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The Taliban’s chance

Point of View 2021, 01.09.2021 Research Areas

The Taliban will find a more favourable international environment in Afghanistan today than when they first took power 25 years ago. With support from neighbouring states, they could stabilise their power. Andrea Schmitz and Christian Wagner outline the conditions.

The Taliban's second takeover since 1996 is taking place in a regional context that poses challenges for the regime, but also opens up new opportunities. Twenty-five years ago, the Taliban took a country largely destroyed by civil war; today they find a reasonably functioning state. At that time, the Taliban regime was recognised internationally by only three states: Saudi Arabia, the United Arab Emirates (UAE) and Pakistan. Iran, Russia and India, on the other hand, supported the armed resistance of the opposing Northern Alliance. Even after 2001, Afghanistan remained the scene of regional disputes. While Pakistan backed the Taliban, India became a strategic partner of the Afghan government. The common enmity against the USA even made cooperation between Iran and the Taliban possible – despite their ideological differences.

Recognition and cooperation in exchange for security guarantees

The stability of the new Taliban regime will depend on the extent to which it succeeds in avoiding renewed international isolation and proxy wars in Afghanistan. Central to this, both in relation to the Western states and to the neighbours, is the question of security guarantees for the Taliban in return for political recognition and economic support.

Not only the USA and other Western states, but also Afghanistan's regional neighbours have called on the Taliban to take action against terrorist groups that supported the Taliban's conquest from their safe havens in Afghanistan in early summer. The Western community of states has its sights set on groups such as “Al Qaeda” and the “Islamic State (Khorasan Province)” (ISKP). Russia and the Central Asian republics fear a direct spillover of Islamist militancy onto their territory, whether by the ISKP or by extremist groups such as the “Islamic Movement of Uzbekistan”, the “Jamoat Ansarullah”, which recruits mainly from Tajiks, or Chechen groups. China's security interests in Afghanistan are also directed against the ISKP and against militant Uighur groups such as the “East Turkestan Islamic Movement” (ETIM). Pakistan, considered the Taliban's closest ally, is demanding that the new leadership in Kabul take action against the Pakistani Taliban of the “Tehrik-i-Taliban Pakistan” (TTP), which carries out attacks in Pakistan from Afghanistan. For its part, Shia-majority Iran has turned its attention to groups like the Sunni ISKP-affiliated “Jundollah”, which operates out of Afghanistan.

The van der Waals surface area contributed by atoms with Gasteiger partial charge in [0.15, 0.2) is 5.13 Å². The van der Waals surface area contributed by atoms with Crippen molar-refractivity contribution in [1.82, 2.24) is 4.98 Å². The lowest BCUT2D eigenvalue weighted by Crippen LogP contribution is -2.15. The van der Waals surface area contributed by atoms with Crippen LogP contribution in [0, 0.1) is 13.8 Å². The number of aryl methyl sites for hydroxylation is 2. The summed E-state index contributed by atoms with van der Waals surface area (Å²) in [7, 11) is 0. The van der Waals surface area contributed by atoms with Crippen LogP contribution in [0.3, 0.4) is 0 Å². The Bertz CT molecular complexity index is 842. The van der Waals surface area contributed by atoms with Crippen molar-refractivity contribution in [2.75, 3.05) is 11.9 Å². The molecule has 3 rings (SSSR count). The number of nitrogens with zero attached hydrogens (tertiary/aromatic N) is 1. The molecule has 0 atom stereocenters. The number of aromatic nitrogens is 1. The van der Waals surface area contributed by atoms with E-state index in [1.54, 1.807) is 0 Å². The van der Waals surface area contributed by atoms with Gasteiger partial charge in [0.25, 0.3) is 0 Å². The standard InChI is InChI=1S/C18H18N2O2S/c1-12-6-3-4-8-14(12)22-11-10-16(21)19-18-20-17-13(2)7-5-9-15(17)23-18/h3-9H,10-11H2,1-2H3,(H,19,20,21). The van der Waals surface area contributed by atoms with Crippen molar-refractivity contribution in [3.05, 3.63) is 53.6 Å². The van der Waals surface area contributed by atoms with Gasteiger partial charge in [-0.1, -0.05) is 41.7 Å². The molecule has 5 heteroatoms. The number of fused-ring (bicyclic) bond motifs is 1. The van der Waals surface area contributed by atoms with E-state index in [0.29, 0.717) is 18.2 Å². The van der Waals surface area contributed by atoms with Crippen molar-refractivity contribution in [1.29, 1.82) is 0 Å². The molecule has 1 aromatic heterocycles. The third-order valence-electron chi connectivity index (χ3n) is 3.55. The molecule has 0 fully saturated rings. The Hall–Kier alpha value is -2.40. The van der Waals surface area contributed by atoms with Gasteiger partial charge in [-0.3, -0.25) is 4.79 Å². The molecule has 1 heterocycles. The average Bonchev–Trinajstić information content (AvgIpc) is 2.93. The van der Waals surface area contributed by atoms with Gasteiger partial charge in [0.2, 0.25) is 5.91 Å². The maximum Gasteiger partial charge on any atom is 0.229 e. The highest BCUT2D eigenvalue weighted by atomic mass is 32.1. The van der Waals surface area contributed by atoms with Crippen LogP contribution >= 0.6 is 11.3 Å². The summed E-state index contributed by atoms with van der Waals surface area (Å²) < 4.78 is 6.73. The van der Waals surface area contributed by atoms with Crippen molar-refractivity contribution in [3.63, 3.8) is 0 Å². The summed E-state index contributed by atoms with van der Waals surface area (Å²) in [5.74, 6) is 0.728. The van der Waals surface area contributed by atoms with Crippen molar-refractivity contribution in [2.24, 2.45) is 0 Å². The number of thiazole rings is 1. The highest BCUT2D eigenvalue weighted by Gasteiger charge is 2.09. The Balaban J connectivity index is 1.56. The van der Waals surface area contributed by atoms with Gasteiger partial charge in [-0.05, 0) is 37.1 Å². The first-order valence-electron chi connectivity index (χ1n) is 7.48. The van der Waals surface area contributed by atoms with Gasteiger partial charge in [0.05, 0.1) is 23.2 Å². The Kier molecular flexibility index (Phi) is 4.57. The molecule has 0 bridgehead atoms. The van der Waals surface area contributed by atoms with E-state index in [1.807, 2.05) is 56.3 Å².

In order to stabilise their rule, the Taliban must thus find ways to credibly limit the radius of action of foreign militant groups in Afghanistan, to the extent that they take into account the security concerns of the respective neighbouring states. This appears easiest with regard to the ISKP, considered a threat by the neighbours as well as the Western states. However, since the Taliban and the ISKP are enemies, further fighting between the two groups is to be expected. It could be even more difficult for the Taliban to dissociate themselves from other militant groups such as the “Haqqani Network”, which is considered the military backbone of the Taliban and has close ties to “Al Qaeda”. Other Islamist groups are linked by different loyalties to individual factions within the Afghan Taliban.

Consequently, the enforcement of security will probably not happen peacefully and is likely to become the starting point for new violence in Afghanistan. Nevertheless, the Taliban could benefit in several ways. First, they will gain political recognition from neighbouring states in return, which will increase their international legitimacy. Second, this may contribute to the country's economic development. Afghanistan is central to a number of large-scale economic projects that would facilitate trade and transfer of energy between Central and South Asia and could also benefit the Taliban. Pakistan is interested in implementing these projects, as are Uzbekistan and China. Beijing could also increase economic cooperation with Afghanistan in the medium term as part of its “Belt and Road Initiative”. Third, the Taliban would benefit militarily from such cooperation as it would minimise the risk that an armed opposition like the Northern Alliance in the 1990s would again receive support from neighbouring states.

The Taliban benefit from geopolitical rivalries

At the same time, the different geopolitical environment and the Western states' geostrategic rivalries with Russia and China now offer the Taliban more options for cooperation. The US and Europe will make their future relations with the new regime conditional on concessions on security issues, human rights and the participation of women. In contrast, neighbours such as China, Russia, the Central Asian states, Iran and Pakistan, while also emphasising their security interests vis-à-vis the Taliban, will place less emphasis on human rights issues. This constellation is likely to significantly limit the West's ability to influence Afghanistan's future political and social development.

This text was also published at fairobserver.com.

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